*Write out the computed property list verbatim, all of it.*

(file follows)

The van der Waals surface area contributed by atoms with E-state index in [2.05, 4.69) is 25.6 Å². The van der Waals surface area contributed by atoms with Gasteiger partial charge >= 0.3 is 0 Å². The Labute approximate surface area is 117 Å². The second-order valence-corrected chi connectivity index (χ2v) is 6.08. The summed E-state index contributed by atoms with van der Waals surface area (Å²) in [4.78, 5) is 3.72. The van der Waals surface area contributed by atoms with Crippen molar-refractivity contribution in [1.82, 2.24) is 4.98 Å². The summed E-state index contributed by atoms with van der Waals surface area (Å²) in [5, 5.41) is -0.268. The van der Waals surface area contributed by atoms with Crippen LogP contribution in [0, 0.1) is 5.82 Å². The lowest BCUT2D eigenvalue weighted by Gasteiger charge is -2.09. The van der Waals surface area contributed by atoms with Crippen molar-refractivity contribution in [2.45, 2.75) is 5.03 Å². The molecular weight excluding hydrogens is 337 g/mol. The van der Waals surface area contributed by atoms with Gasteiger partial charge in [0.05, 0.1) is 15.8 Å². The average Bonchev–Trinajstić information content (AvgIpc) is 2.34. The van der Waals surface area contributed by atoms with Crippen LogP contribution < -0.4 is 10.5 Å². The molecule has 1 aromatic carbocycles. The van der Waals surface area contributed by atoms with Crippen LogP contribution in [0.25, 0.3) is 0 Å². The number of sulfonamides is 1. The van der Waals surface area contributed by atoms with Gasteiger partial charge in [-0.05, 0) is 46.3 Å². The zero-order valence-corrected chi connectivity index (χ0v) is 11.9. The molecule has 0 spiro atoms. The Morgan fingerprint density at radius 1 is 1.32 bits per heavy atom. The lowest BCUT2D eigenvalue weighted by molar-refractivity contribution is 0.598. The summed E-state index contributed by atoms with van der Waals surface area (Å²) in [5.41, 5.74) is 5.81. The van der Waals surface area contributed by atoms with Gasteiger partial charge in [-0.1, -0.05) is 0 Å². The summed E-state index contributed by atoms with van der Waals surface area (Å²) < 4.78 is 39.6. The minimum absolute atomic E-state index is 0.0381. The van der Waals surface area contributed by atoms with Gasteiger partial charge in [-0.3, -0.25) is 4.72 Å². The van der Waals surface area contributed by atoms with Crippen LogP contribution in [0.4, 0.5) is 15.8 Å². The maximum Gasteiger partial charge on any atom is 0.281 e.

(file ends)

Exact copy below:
The van der Waals surface area contributed by atoms with E-state index in [2.05, 4.69) is 25.6 Å². The van der Waals surface area contributed by atoms with Gasteiger partial charge >= 0.3 is 0 Å². The Labute approximate surface area is 117 Å². The second-order valence-corrected chi connectivity index (χ2v) is 6.08. The summed E-state index contributed by atoms with van der Waals surface area (Å²) in [4.78, 5) is 3.72. The van der Waals surface area contributed by atoms with Crippen molar-refractivity contribution in [1.82, 2.24) is 4.98 Å². The summed E-state index contributed by atoms with van der Waals surface area (Å²) in [5, 5.41) is -0.268. The van der Waals surface area contributed by atoms with Crippen LogP contribution in [0, 0.1) is 5.82 Å². The lowest BCUT2D eigenvalue weighted by Gasteiger charge is -2.09. The van der Waals surface area contributed by atoms with Crippen molar-refractivity contribution in [2.45, 2.75) is 5.03 Å². The molecular weight excluding hydrogens is 337 g/mol. The van der Waals surface area contributed by atoms with Gasteiger partial charge in [0.05, 0.1) is 15.8 Å². The average Bonchev–Trinajstić information content (AvgIpc) is 2.34. The van der Waals surface area contributed by atoms with Crippen LogP contribution < -0.4 is 10.5 Å². The molecule has 1 aromatic carbocycles. The van der Waals surface area contributed by atoms with Crippen LogP contribution in [0.25, 0.3) is 0 Å². The number of sulfonamides is 1. The van der Waals surface area contributed by atoms with Gasteiger partial charge in [-0.05, 0) is 46.3 Å². The zero-order valence-corrected chi connectivity index (χ0v) is 11.9. The molecule has 0 spiro atoms. The Morgan fingerprint density at radius 1 is 1.32 bits per heavy atom. The lowest BCUT2D eigenvalue weighted by molar-refractivity contribution is 0.598. The summed E-state index contributed by atoms with van der Waals surface area (Å²) in [5.41, 5.74) is 5.81. The van der Waals surface area contributed by atoms with Gasteiger partial charge in [-0.1, -0.05) is 0 Å². The summed E-state index contributed by atoms with van der Waals surface area (Å²) < 4.78 is 39.6. The minimum absolute atomic E-state index is 0.0381. The van der Waals surface area contributed by atoms with Gasteiger partial charge in [-0.3, -0.25) is 4.72 Å². The van der Waals surface area contributed by atoms with Crippen LogP contribution in [0.4, 0.5) is 15.8 Å². The maximum Gasteiger partial charge on any atom is 0.281 e.